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Going Solo

                          Leonard Bernstein

There must be nothing quite so daunting as standing in the wings, alone and ready to face high expectations.

All of us have experienced what it’s like to be the main event. The stakes can be small, as in a presentation to a class.  Or they can get quite large, if hundreds or potentially thousands are interested in what you have to say or sing.

We should reserve special appreciation to performers who are essentially solo acts, carrying the weight of an anticipated event on the strength of their singular effort. Among other challenges, there must be nothing quite so daunting as being a singer, standing in the wings, ready to perform songs that everyone thinks they already know. Pyrotechnics and backup singers can help bale out a weak pop performer. But most audiences are sophisticated enough to detect the difference between the real deal and a performance that seems less than authentically live.


Producer John McClure had clearly not counted on the slow humiliation of Carreras

The opening of West Side Story a few days ago in New York reminded me of a lonely moment for a performer singing the same show in 1984.  The  Spanish opera star Jose Carreras was in RCA’s New York studios with other singers and an orchestra recording Leonard Bernstein’s score of the musical for the prestigious Deutsche Gramophone label.  Of course no one less than the composer himself was on hand to conduct.  Bernstein had never had the chance to lead a cast through the music of his  show.

The label apparently thought that it would be a nice touch to make a video of some of the studio work as the tracks were carefully laid down.  But producer John McClure had clearly not counted on the slow humiliation of Carreras trying to sing Something’s Coming as the teenage Tony. Carreras simply couldn’t get the tricky rhythm woven throughout the score, one that was second nature to Bernstein. Sitting in the control room, McClure takes his own lumps from the maestro.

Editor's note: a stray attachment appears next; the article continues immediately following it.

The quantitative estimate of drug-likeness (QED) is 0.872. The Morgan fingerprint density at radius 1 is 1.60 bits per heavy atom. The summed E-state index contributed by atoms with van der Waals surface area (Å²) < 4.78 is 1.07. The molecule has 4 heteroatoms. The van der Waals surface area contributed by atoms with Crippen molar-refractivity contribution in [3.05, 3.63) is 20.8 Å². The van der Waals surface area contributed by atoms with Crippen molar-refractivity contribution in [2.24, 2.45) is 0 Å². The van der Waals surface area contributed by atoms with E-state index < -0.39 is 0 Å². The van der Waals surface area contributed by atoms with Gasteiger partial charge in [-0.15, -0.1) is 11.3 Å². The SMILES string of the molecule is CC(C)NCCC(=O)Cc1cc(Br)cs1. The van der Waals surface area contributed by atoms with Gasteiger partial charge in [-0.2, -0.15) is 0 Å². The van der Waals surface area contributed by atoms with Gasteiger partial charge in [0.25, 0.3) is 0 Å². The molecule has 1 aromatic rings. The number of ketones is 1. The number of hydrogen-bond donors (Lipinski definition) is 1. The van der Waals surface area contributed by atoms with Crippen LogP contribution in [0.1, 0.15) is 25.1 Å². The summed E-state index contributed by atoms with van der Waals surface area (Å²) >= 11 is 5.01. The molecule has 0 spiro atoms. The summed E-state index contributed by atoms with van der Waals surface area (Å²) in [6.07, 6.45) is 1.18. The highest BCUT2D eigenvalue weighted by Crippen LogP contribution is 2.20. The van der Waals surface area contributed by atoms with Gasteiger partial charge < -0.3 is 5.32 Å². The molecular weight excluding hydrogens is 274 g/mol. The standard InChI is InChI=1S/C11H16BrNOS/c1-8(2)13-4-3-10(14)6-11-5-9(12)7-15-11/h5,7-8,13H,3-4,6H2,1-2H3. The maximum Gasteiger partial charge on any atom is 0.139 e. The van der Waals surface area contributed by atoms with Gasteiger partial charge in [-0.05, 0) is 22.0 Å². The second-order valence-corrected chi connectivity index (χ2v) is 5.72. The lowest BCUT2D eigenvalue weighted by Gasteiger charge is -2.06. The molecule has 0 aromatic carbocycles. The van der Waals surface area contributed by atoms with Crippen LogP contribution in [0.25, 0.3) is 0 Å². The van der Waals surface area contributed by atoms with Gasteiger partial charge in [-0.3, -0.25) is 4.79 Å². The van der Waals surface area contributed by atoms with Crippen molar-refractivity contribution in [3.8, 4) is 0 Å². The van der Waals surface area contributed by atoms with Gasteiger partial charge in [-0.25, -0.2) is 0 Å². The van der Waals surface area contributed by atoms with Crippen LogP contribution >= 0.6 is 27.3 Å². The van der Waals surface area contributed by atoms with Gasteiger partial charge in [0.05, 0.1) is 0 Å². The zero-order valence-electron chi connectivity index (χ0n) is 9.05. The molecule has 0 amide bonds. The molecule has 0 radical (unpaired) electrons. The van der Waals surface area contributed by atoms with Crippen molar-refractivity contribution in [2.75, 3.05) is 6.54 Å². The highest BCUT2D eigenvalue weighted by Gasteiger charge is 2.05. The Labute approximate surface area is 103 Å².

Take after take is botched and increasingly registered on the face of a frustrated Bernstein. Not only was Carreras’ diction alien and too formal for the Hell’s Kitchen character, but his execution of the dotted-note rhythms was blocky rather than the “hip.” Classical orchestras and singers generally have a hard time performing the looser and more improvisational style of American pop and jazz.  And this was surely Bernstein’s version of jazz.

People looking at the clip on YouTube at the bottom of this piece will find a singer from a different cultural and musical heritage whose ear was apparently never trained to hear generic syncopation that dominated American music when Bernstein wrote his score. It wasn’t that the music was supposed to swing. But it needed a kind of breathless spontaneity that was nonetheless in perfect time.  Had Carreras grown up listening to Mel Torme or Sammy Davis Jr., he probably would have been fine.

The program that aired on PBS raised the ire of many who thought Bernstein was being purposefully difficult.  I don’t see that.  But we do see what happens when a label and conductor miscast a piece in order to have a big name to splash on their album cover.

Carreras has gone on to have an impressive career in the operatic realm he has so easily mastered.